My Basic Philosophy of Work

Today’s Post by Joe Farace

“Work expands so as to fill the time available for its completion”Parkinson’s Law

An earlier version of this post was originally appeared on my friend Rick Sammon’s blog. If you enjoy travel photography, you owe it to yourself to visit this site to see his amazing imagery and read his tips.

Rick and I have little in common photographically, even in the kinds of subjects we choose to photograph but we  share a common ethnicity and attitude, especially when it come to the subject of work. This topic came up during a recent lunch when Rick was presenting a seminar and workshop in Denver. At lunch, we got to talking about work habits and during the conversation I explained my implementation of a philosophy about the process of work.

I explained my work philosophy to him this way: I start each day with a written (or mental) To-Do list of the tasks I want to accomplish during that day. Like any list there are always some things that we like to do and others that we’d rather not. It’s on,y human nature, that most  people put off all of the stuff they don’t like to do until the last minute and spend the whole day dreading having to perform those unpleasant tasks. And since the plans of mice and men doesn’t always go as planned, the tasks we didn’t want to do today, sometimes get carried over onto tomorrow and then we’ve spent two days dreading attacking those challenges.

The solution, as I explained to Rick, was that “I do the hard things first.” That way you have only the good stuff—the fun stuff—to do for the rest of the day with the bonus that you won’t have to do the hard stuff tomorrow or spend all night laying in bed beating yourself up about what you didn’t do that day because you already did it, helping your way to a good night’s sleep and making you ready for a new day tomorrow, where once again, you’ll do the hard stuff first. OK, it’s a little thing but give it a try and see how it works for you.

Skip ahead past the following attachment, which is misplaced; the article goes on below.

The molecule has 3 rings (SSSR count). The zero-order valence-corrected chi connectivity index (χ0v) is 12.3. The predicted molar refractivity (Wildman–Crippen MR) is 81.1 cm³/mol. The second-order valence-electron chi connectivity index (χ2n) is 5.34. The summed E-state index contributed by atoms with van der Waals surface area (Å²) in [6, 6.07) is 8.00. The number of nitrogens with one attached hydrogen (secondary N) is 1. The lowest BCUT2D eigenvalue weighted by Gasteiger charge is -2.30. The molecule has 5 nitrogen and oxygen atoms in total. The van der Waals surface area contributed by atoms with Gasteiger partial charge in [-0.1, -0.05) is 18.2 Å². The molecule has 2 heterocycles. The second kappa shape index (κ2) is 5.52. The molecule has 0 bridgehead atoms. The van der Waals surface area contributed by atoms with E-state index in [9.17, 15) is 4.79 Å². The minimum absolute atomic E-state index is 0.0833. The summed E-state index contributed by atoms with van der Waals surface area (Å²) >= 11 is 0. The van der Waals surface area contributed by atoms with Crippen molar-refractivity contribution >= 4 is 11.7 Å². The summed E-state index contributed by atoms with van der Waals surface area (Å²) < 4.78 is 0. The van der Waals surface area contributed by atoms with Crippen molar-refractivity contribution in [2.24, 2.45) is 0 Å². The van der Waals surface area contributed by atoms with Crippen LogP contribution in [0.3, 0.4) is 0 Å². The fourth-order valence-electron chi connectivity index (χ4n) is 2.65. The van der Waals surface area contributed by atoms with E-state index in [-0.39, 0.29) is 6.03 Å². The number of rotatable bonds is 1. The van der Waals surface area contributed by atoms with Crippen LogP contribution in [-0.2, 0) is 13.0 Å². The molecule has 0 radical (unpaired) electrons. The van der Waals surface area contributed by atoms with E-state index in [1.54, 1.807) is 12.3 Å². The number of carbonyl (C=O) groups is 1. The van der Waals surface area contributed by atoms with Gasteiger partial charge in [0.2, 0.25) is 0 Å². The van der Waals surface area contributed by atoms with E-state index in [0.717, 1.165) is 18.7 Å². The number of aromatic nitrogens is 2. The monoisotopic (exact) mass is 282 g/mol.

Oh, it’s also a good idea to start off each day with a good breakfast, so you have energy enough to take on those not-so-easy tasks.

PS. This is an example of the kind of business-oriented tips that are in my forthcoming (real soon now) self-published book A Life in Photography, as soon as I find another copy editor for the book. The first two flaked out for various reasons.

 

 

Barry Staver and Joe Farace are co-authors of Better Available Light Digital Photography that’s currently out-of-print but new new copies are available from Amazon.com for $21.88 with used copies available for the bargain price of foour bucks, as I write this.